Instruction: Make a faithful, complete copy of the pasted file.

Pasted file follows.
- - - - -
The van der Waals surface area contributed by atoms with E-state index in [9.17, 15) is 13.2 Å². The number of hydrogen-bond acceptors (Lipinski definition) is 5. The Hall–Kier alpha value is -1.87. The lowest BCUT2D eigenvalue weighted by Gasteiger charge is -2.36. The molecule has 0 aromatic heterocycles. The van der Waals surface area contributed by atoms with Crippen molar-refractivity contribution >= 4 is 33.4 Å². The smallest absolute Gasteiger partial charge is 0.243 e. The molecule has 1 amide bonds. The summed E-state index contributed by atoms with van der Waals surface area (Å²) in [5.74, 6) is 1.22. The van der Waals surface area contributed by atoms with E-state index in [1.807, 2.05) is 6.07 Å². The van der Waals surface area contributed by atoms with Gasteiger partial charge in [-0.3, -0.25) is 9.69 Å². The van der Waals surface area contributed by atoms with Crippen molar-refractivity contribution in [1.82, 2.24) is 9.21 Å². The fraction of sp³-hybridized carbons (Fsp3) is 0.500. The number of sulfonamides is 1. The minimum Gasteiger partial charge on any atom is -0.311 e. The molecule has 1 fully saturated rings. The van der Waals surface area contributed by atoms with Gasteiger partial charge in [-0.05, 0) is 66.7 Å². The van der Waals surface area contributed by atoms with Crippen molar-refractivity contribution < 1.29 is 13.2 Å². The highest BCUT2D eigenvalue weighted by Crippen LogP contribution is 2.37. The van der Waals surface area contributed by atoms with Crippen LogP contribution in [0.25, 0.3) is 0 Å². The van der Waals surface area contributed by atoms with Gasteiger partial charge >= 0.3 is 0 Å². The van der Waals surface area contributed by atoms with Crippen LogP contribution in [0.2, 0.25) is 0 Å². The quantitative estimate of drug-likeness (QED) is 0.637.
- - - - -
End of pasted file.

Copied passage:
The van der Waals surface area contributed by atoms with E-state index in [9.17, 15) is 13.2 Å². The number of hydrogen-bond acceptors (Lipinski definition) is 5. The Hall–Kier alpha value is -1.87. The lowest BCUT2D eigenvalue weighted by Gasteiger charge is -2.36. The molecule has 0 aromatic heterocycles. The van der Waals surface area contributed by atoms with Crippen molar-refractivity contribution >= 4 is 33.4 Å². The smallest absolute Gasteiger partial charge is 0.243 e. The molecule has 1 amide bonds. The summed E-state index contributed by atoms with van der Waals surface area (Å²) in [5.74, 6) is 1.22. The van der Waals surface area contributed by atoms with E-state index in [1.807, 2.05) is 6.07 Å². The van der Waals surface area contributed by atoms with Gasteiger partial charge in [-0.3, -0.25) is 9.69 Å². The van der Waals surface area contributed by atoms with Crippen molar-refractivity contribution in [1.82, 2.24) is 9.21 Å². The fraction of sp³-hybridized carbons (Fsp3) is 0.500. The number of sulfonamides is 1. The minimum Gasteiger partial charge on any atom is -0.311 e. The molecule has 1 fully saturated rings. The van der Waals surface area contributed by atoms with Gasteiger partial charge in [-0.05, 0) is 66.7 Å². The van der Waals surface area contributed by atoms with Crippen molar-refractivity contribution < 1.29 is 13.2 Å². The highest BCUT2D eigenvalue weighted by Crippen LogP contribution is 2.37. The van der Waals surface area contributed by atoms with Crippen LogP contribution in [0.25, 0.3) is 0 Å². The van der Waals surface area contributed by atoms with Gasteiger partial charge >= 0.3 is 0 Å². The van der Waals surface area contributed by atoms with Crippen LogP contribution in [0.2, 0.25) is 0 Å². The quantitative estimate of drug-likeness (QED) is 0.637.